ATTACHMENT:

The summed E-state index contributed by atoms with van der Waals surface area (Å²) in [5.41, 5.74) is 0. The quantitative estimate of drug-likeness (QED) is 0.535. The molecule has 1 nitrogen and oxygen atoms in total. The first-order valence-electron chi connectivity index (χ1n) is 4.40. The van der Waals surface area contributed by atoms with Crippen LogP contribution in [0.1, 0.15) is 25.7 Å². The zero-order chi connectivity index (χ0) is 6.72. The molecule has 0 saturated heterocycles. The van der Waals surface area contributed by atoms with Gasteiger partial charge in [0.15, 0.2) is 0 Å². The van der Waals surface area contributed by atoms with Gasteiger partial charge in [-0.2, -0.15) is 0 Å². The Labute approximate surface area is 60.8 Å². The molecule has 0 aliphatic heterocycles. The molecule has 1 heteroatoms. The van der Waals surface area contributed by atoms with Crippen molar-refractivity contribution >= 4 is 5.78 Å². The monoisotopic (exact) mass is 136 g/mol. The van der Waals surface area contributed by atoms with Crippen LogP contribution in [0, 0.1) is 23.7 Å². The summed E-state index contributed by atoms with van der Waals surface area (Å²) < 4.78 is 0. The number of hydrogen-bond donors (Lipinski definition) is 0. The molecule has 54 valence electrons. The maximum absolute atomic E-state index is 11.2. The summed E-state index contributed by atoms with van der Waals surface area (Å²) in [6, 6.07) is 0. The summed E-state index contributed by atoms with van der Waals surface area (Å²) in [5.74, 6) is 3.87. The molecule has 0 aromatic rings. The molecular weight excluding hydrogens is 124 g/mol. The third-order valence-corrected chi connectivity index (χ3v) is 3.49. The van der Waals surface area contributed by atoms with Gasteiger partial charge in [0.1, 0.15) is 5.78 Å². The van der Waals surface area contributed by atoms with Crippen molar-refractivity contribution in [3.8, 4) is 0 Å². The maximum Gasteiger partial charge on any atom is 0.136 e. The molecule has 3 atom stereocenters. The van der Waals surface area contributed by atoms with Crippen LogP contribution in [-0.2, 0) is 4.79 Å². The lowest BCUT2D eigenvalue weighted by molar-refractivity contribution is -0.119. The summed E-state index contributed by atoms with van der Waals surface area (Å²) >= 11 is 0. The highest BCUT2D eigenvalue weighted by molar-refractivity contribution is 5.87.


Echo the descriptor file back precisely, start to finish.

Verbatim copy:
The summed E-state index contributed by atoms with van der Waals surface area (Å²) in [5.41, 5.74) is 0. The quantitative estimate of drug-likeness (QED) is 0.535. The molecule has 1 nitrogen and oxygen atoms in total. The first-order valence-electron chi connectivity index (χ1n) is 4.40. The van der Waals surface area contributed by atoms with Crippen LogP contribution in [0.1, 0.15) is 25.7 Å². The zero-order chi connectivity index (χ0) is 6.72. The molecule has 0 saturated heterocycles. The van der Waals surface area contributed by atoms with Gasteiger partial charge in [0.15, 0.2) is 0 Å². The van der Waals surface area contributed by atoms with Gasteiger partial charge in [-0.2, -0.15) is 0 Å². The Labute approximate surface area is 60.8 Å². The molecule has 0 aliphatic heterocycles. The molecule has 1 heteroatoms. The van der Waals surface area contributed by atoms with Crippen molar-refractivity contribution >= 4 is 5.78 Å². The monoisotopic (exact) mass is 136 g/mol. The van der Waals surface area contributed by atoms with Crippen LogP contribution in [0, 0.1) is 23.7 Å². The summed E-state index contributed by atoms with van der Waals surface area (Å²) < 4.78 is 0. The number of hydrogen-bond donors (Lipinski definition) is 0. The molecule has 54 valence electrons. The maximum absolute atomic E-state index is 11.2. The summed E-state index contributed by atoms with van der Waals surface area (Å²) in [6, 6.07) is 0. The summed E-state index contributed by atoms with van der Waals surface area (Å²) in [5.74, 6) is 3.87. The molecule has 0 aromatic rings. The molecular weight excluding hydrogens is 124 g/mol. The third-order valence-corrected chi connectivity index (χ3v) is 3.49. The van der Waals surface area contributed by atoms with Gasteiger partial charge in [0.1, 0.15) is 5.78 Å². The van der Waals surface area contributed by atoms with Crippen molar-refractivity contribution in [3.8, 4) is 0 Å². The maximum Gasteiger partial charge on any atom is 0.136 e. The molecule has 3 atom stereocenters. The van der Waals surface area contributed by atoms with Crippen LogP contribution in [-0.2, 0) is 4.79 Å². The lowest BCUT2D eigenvalue weighted by molar-refractivity contribution is -0.119. The summed E-state index contributed by atoms with van der Waals surface area (Å²) >= 11 is 0. The highest BCUT2D eigenvalue weighted by molar-refractivity contribution is 5.87.